Each student’s accommodations will be different, based on the student’s individual experience of disability and the kinds of things they will encounter in their environment at Springfield College. Accommodations are always determined on an individualized, case-by-case basis depending first on the nature, severity, and impact of a student’s disability or medical condition. However, some common types of accommodations include:
- Academic Accommodations
- Accessible Furniture
- Alternative Format Texts
- Assistive Technology
- Communication Access Services
- Housing Accommodations
- Fieldwork Accommodations
- Note-taking Services
- Parking/Transportation Accommodations
- Testing Accommodations
Yes. This accommodation must be requested EACH semester it is needed. Reduced Course Load status is NOT automatically applied each semester. All requests for Reduced Course Load status must be submitted to the Disability Services Center PRIOR TO THE END OF THE ADD/DROP PERIOD OF THE SEMESTER.
Yes. If a particular program of study requires that courses be taken concurrently and a less than full-time enrollment results in a fundamental alteration of the curriculum, a reduced course load may not be permitted.
Students who are approved for a reduced course load with full-time status are entitled to many of the rights, privileges, benefits, and responsibilities of a full-time student for various programs and services including:
- verification of full-time registration status for health insurance purposes,
- on-campus housing, and
- academic honors (i.e. Dean's list).
Yes. For financial aid and billing purposes, the reduced course load will result in an ADJUSTMENT to tuition, fees, and financial aid based on the actual number of credit hours for which the student is registered. Specific information regarding a student’s financial aid should be obtained from the RIC Financial Aid Office, (401) 456 - 8033.
Maybe. Under NCAA rules, student-athletes are required to be full-time and matriculating. Any deviation from this policy must be appealed to the RIC Department of Intercollegiate Athletics, Intramurals, and Recreation.
Students needing physical accessibility accommodations should request accommodations as soon as possible, but no less than two weeks before the beginning of the semester.
Students are required to notify the Disability Services Center at least two weeks before the beginning of the semester whenever a Sign-Language Interpreter or CART is needed. If an interpreter cannot be found, the student may need to drop the course, or the Disability Services Center may offer the use of CART (Computer Aided Real-time Transcription) as an accommodation. Please see RIC’s Sign Language Interpreter Policy for more information. Copies of this Policy are available from the Disability Services Center by request.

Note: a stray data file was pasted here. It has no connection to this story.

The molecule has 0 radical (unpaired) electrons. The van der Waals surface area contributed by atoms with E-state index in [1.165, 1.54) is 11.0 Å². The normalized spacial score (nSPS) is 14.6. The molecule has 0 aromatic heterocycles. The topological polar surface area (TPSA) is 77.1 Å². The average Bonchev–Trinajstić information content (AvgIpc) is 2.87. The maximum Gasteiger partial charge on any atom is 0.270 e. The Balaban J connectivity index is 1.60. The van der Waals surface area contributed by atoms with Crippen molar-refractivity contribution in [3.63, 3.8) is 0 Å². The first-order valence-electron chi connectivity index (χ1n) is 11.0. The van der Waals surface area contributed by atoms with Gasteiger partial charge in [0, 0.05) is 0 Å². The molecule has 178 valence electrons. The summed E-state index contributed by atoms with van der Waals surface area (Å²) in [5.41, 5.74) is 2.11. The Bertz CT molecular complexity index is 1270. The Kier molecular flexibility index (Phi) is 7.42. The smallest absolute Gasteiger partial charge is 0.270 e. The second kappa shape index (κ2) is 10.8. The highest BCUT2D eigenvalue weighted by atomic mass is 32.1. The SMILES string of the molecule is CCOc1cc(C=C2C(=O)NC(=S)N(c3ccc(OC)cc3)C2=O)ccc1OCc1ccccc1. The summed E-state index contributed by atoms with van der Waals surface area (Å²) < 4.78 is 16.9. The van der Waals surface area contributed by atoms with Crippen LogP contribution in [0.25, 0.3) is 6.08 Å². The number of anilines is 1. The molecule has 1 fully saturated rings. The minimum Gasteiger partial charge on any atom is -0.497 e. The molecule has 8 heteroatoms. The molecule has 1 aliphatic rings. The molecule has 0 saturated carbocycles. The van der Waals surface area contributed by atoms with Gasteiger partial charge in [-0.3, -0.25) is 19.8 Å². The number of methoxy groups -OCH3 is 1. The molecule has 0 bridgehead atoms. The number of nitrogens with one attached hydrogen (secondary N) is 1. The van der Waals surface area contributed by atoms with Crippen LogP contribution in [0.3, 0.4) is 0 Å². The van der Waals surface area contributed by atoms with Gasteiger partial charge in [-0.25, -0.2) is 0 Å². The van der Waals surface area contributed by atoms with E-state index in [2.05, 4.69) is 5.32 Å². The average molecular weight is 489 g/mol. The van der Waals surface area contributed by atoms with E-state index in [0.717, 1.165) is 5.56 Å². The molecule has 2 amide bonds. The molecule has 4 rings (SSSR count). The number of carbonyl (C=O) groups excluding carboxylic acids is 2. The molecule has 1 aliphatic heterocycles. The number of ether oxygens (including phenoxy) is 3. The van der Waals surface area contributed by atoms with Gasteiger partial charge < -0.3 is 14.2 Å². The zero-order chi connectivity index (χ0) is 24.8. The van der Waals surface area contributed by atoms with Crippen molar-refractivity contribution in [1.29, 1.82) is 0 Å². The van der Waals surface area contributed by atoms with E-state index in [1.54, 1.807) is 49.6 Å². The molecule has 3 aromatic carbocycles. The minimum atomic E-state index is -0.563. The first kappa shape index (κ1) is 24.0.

Yes. Students needing accessible housing should register in the Disability Services Center upon acceptance to the college. Upon registration, the Disability Services Center will verify to the Office of Residential Life and Housing the student's need for accessible housing. However, it is the student’s responsibility to submit his or her housing deposit and complete all paperwork required in accordance with the Office of Residential Life and Housing’s deadlines.
No. Rhode Island College does not provide special parking permits to disabled students. In order to utilize the numerous handicapped accessible parking spaces on campus, the student must display a State-issued Motor Vehicle Handicapped Parking Placard appropriately in, or on, their vehicle.
(For more information, please visit www.dmv.ri.gov/.)
Yes. Although individuals with temporary impairments do not qualify for protection under the Americans with Disabilities Act, the Disability Services Center nevertheless attempts to assist students who need short-term accommodations.
Yes. Any student registered with the Disability Services Center that requires assistance in requesting accommodations on nationally certified exams, should make an appointment with the Disability Services Staff. The student should bring to this appointment all completed application materials needed to register for and request accommodations during the exam. The Disability Services Center will review the student’s Disability Verification Documentation to confirm that it is complete and up-to-date. Once this has been verified, the Disability Services Center will complete the Rhode Island College portion of the exam application package and notify the student that their materials are ready for pick-up. It is then the student’s responsibility to submit the proper materials to the examiner.
Yes. Students with documented disabilities may use the Assistive Technology (AT) Lab in Adams Library. Prior to gaining access to the lab, students must be trained on the proper use of the lab equipment. Eligible students should contact the Disability Services Center to schedule the necessary training. (Please see the Software and Equipment) Section of this website for more information.)
Students with documented print disabilities, such as blindness, visual impairment, learning disability, and certain mobility impairments, may request their course materials in audio, electronic or other alternative format. Please see "How do I request E-text and/or Audio Books?" below or contact the Disability Services Center for more information.